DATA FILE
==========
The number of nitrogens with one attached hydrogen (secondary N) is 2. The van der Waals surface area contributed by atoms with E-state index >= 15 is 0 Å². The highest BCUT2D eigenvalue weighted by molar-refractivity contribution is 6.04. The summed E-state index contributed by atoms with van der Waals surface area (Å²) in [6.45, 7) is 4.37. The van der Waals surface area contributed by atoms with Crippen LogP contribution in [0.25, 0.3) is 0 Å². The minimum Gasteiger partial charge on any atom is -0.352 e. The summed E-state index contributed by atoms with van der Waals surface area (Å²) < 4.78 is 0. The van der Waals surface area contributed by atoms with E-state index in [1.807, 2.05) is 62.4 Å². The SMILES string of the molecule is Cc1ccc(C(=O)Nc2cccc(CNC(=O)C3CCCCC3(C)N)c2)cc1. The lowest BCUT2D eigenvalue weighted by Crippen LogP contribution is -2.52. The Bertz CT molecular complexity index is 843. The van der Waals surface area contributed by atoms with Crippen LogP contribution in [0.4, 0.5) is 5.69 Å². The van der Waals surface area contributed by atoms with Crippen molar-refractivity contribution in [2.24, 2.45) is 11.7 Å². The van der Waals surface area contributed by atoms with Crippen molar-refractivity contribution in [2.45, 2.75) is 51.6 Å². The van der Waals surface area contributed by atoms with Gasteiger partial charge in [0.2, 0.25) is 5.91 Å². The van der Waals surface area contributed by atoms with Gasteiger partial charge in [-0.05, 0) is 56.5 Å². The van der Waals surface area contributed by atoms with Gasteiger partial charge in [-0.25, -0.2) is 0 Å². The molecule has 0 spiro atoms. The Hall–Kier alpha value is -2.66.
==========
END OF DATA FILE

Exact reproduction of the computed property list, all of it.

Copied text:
The number of nitrogens with one attached hydrogen (secondary N) is 2. The van der Waals surface area contributed by atoms with E-state index >= 15 is 0 Å². The highest BCUT2D eigenvalue weighted by molar-refractivity contribution is 6.04. The summed E-state index contributed by atoms with van der Waals surface area (Å²) in [6.45, 7) is 4.37. The van der Waals surface area contributed by atoms with Crippen LogP contribution in [0.25, 0.3) is 0 Å². The minimum Gasteiger partial charge on any atom is -0.352 e. The summed E-state index contributed by atoms with van der Waals surface area (Å²) < 4.78 is 0. The van der Waals surface area contributed by atoms with E-state index in [1.807, 2.05) is 62.4 Å². The SMILES string of the molecule is Cc1ccc(C(=O)Nc2cccc(CNC(=O)C3CCCCC3(C)N)c2)cc1. The lowest BCUT2D eigenvalue weighted by Crippen LogP contribution is -2.52. The Bertz CT molecular complexity index is 843. The van der Waals surface area contributed by atoms with Crippen LogP contribution in [0.4, 0.5) is 5.69 Å². The van der Waals surface area contributed by atoms with Crippen molar-refractivity contribution in [2.24, 2.45) is 11.7 Å². The van der Waals surface area contributed by atoms with Crippen molar-refractivity contribution in [2.45, 2.75) is 51.6 Å². The van der Waals surface area contributed by atoms with Gasteiger partial charge in [0.2, 0.25) is 5.91 Å². The van der Waals surface area contributed by atoms with Gasteiger partial charge in [-0.05, 0) is 56.5 Å². The van der Waals surface area contributed by atoms with Gasteiger partial charge in [-0.25, -0.2) is 0 Å². The molecule has 0 spiro atoms. The Hall–Kier alpha value is -2.66.